A No Deal Sasamach will mean customs checks on all goods going to and from Northern Ireland and the rest of the UK.

            Your idea means customs checks on all goods going to and from Ireland which is a much bigger project.

            Your idea also removes us from the EU Customs Union and you seem to be missing how big a deal that is. The EU has four pillars – freedom of movement of people, goods, capital and services. You are asking the EU to break at least one of them to satisfy a non-EU country. That simply won’t happen.

          2. Listrade

            @jocky, Alternatives are easy. Assuming brexit short-medium term:

            1. Border is in Irish Sea. NI ports and Airports are geared up for that and also means a more manageable “bottle neck”. No need for border checks on roads.

            2. Streamlined regulatory alignment for a defined period for NI. Limited to aspects of trade (goods, product standards, etc). Will need to also include Human Rights to ensure GFA isn’t impacted, will need expansion of role of NI Assembly to be Competent Authority to legislate in areas it can’t at the moment.

            Limited to trade to give some leeway to DUP and their conniption about being abandoned. The can still align to UK with other legislation.

            Done. Everything is avoided. I get Nobel Peace Prize.

          3. some old unicorn

            @ Liistrade

            Define short-medium term and also, how you do you propose getting The Ulster Taliban on board while they hold a gun to BJ’s head?

          4. Listrade

            Short term 2 years, med 5.

            You may not need DUP. But that would depend on the rest of Parliament. If you could deliver a soft Brexit, there’s a small hope of it passing parliament (very small hope because others smell blood and would probably reject the holy grail at the moment).

            However, DUP were vexed because May sold them out indefinitely. 100% regulatory alignment with no end date. That isn’t even the Norwegian model, Norway only adopts 75% of EU directives and a good few of them they don’t have to transpose (they’re just nice). Also Norway has a few representatives in Europe (don’t have any power, but they can at least feel important). There was no deal like that for NI. They had to implement every EU directive indefinitely without any representation. There is no doubt GB would have just abandoned them and thrown them the odd cheque.

            But, give everyone the chance to spin a victory. Give them alignment to GB for all non-essential trade legislation? Maybe that’s enough of a bone for DUP. It means they maintain their two big trade areas.

            Another sell would be that the Assembly (when there is one) can get more power to legislate as some of the areas they’d need to transpose EU directives they currently do not have the power to actually legislate (apart from sticking Northern Ireland in the title). DUP would like more power, even if it is just sticking NI and EU stuff.

            But the key is, as Leo says it’s defining the scope of the backstop rather than removing it, but DUP and Boris get to a say EU blinked and they won.

            We get no border. Their ports get a boom in employment. They maintain their trade. They get to decide on long titles for EU directives.

    2. spider

      You mean allow Ireland to be removed from the open EU economy in order to satisfy british nationalism? At our own cost I presume?

      1. jockey

        How will it be to our cost? It’s to our benefit. Free trade into Europe. Free Trade into Great Britain. You need to stop thinking about an ideal situation, and start thinking about what is the best outcome possible based on what’s happened. For example, a no deal brexit would be a lot more damaging to Ireland than this idea.. right?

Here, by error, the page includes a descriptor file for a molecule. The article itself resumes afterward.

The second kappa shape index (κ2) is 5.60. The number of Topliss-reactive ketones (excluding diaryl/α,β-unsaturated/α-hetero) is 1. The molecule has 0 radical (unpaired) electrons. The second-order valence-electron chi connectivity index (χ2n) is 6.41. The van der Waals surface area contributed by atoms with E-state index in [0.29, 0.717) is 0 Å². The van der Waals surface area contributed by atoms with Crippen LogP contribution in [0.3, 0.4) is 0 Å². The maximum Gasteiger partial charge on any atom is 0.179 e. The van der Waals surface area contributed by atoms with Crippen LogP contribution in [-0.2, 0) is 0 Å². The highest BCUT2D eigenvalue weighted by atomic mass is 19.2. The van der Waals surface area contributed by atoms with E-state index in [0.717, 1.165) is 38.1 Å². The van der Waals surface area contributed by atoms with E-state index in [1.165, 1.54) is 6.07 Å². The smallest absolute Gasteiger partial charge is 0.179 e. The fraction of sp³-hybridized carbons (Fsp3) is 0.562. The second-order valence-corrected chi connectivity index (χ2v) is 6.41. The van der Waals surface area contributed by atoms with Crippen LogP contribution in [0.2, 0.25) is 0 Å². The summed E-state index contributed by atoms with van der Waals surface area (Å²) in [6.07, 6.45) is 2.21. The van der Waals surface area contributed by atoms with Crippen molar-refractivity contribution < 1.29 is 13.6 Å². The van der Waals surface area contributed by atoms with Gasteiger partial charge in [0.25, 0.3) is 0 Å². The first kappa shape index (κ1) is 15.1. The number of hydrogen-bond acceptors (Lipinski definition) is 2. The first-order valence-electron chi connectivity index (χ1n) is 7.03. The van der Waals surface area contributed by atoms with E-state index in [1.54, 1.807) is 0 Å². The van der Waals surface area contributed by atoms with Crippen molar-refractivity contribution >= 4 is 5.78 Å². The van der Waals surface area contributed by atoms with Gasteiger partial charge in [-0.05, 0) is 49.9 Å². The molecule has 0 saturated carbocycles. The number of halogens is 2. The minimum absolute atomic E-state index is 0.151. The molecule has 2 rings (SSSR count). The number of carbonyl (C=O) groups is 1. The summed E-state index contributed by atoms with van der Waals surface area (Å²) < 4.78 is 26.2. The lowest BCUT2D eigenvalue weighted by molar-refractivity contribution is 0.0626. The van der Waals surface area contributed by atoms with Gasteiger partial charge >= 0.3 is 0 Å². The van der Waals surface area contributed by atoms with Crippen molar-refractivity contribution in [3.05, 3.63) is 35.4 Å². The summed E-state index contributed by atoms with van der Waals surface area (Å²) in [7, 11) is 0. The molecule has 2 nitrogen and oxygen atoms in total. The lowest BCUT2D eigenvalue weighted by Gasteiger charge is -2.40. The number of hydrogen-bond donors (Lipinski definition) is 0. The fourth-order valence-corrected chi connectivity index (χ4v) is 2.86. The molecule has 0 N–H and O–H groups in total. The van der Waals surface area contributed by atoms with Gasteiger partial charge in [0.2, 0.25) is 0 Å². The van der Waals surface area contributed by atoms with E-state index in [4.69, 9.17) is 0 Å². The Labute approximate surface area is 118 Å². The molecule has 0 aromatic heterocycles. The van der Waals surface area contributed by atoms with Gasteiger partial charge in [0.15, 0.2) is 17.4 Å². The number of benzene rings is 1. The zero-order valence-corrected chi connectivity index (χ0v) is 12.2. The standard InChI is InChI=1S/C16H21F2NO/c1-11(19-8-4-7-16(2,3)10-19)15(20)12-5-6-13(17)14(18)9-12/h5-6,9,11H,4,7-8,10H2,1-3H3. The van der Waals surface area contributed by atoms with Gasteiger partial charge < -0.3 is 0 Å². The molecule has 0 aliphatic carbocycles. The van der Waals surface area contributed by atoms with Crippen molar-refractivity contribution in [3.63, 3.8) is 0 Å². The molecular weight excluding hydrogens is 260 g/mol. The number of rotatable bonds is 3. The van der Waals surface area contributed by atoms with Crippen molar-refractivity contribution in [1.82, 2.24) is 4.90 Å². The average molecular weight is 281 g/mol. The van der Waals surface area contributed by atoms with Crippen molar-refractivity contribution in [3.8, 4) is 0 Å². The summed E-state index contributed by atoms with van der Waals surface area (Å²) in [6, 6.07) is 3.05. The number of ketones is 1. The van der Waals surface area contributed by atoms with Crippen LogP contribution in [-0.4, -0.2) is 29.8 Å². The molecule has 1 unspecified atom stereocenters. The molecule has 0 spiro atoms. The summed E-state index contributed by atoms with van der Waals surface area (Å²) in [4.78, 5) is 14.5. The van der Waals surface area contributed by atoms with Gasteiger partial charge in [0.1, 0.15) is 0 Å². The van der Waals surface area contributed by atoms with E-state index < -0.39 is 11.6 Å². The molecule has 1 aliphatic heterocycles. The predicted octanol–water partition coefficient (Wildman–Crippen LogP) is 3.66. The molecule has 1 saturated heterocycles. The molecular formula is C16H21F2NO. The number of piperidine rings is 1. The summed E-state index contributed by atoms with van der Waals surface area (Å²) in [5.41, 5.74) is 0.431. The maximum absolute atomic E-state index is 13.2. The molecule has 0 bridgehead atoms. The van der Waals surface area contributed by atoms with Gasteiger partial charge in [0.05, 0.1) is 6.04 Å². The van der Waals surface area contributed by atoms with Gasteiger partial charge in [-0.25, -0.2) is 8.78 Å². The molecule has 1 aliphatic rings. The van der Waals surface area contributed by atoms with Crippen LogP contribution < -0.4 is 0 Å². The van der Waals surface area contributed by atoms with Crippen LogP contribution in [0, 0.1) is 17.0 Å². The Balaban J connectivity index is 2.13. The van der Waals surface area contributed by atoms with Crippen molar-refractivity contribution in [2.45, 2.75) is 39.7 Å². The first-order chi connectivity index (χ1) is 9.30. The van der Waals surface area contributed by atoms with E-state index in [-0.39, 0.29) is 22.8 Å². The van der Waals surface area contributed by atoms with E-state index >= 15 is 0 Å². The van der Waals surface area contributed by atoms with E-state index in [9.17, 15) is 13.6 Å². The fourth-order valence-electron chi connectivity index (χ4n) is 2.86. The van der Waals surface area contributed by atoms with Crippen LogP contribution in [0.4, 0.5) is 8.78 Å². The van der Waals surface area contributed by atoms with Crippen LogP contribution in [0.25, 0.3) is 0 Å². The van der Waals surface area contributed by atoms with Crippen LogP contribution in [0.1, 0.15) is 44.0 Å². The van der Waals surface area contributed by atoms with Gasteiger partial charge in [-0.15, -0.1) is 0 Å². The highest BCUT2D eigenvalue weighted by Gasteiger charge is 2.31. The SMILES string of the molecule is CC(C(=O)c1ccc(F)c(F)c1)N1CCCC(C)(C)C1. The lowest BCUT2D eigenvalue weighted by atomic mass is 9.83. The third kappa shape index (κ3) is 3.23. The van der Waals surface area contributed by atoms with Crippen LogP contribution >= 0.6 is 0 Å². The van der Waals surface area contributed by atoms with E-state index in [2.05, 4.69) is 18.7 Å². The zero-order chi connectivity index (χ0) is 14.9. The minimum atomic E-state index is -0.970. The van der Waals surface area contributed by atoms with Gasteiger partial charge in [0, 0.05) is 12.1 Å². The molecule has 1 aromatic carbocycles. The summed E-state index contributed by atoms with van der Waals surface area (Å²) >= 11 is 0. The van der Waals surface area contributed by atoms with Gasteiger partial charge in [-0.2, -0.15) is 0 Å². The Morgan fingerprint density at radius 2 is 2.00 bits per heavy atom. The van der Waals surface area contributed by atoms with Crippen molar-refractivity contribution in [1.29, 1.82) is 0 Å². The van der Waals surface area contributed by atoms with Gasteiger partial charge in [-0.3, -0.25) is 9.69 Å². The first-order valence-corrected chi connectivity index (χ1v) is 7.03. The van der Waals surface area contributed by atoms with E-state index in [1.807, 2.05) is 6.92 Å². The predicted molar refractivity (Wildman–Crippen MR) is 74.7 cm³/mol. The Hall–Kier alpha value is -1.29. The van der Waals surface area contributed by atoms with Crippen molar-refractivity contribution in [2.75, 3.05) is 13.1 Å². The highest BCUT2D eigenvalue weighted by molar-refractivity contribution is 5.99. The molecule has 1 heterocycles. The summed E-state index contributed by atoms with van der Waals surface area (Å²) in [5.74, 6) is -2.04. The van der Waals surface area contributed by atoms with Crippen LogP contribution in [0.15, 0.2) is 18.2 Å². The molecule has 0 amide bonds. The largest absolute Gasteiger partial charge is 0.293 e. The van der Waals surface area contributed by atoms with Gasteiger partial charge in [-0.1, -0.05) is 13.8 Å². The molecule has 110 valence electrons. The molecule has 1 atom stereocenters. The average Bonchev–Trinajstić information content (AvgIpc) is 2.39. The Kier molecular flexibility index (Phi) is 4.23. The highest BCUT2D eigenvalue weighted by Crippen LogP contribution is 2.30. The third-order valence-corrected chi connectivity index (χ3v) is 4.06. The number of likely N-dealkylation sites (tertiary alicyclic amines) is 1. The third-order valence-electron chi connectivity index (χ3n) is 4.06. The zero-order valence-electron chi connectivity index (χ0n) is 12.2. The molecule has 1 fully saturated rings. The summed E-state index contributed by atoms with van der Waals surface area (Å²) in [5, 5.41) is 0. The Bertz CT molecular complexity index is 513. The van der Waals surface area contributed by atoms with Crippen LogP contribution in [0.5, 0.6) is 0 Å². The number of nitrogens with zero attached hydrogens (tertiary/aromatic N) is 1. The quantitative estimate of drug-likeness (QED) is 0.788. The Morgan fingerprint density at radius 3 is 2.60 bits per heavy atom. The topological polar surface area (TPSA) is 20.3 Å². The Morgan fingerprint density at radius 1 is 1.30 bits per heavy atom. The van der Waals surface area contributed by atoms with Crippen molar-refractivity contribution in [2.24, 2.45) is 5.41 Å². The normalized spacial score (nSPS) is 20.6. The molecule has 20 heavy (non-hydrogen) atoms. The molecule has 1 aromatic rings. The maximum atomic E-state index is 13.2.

1. ReproBertie

          There’s no free trade from the UK to the EU until they sort out a free trade deal. Why would any industry set up in France, Spain or Italy if setting up in Ireland meant free access to both the EU and UK? Knowing this why would France, Spain or Italy decide such an arrangement was grand? They wouldn’t. The other 26 EU countries are not going to decide that it’s fine for Ireland to have free trade with both the UK and the EU.

          1. Jockey

            That’s like asking why a company would set up in France when the corporation tax in Ireland is 12%. There’s plenty of reasons why they wouldn’t come to Ireland. Our housing crisis, health crisis, lack of commercial property.

            The question they will consider is, which is more damaging to Ireland and Europe –

            This idea?
            No deal Brexit?

          2. ReproBertie

            No, you’re completely missing the point. That idea is much worse than a No Deal Sasamach. Wexford strawberries can go straight to France under a No Deal Sasamach. Under your idea they need to be stopped at customs and checked first, in a queue with everything else going to France and the remainder of the EU. That completely removes us from the EU Customs Union which will be incredibly damaging to Irish industry and to the EU as a whole.

          3. martco


            any idea on the specifics of the French customs arrangements yet? I mean physical not notional. when the truck lands in Cherbourg is there a priority drivethru lane for the fella carrying Wexford Strawberries i.e. for Irish trucks??

            I haven’t managed to find anything on that, not a single published word.

          4. ReproBertie

            Not a thing. All I can find is documents aimed at UK businesses exporting to the EU via France post Sasamach.

      2. some old unicorn

        The problem is Spider- we have a very unique situation on the Island of Ireland- so a unique solution must be found. Two jurisdictions but with just under half in one identifying as the other- who’s rights have been cemented in place by an international treaty signed by all.

        Three years ago ago I used the term ‘square the circle’ and they are no closer to doing it now then they were then. What we know of as a hard border is impossible on the island of Ireland – so BJ needs to get his head out of the clouds and come up with some realistic suggestions.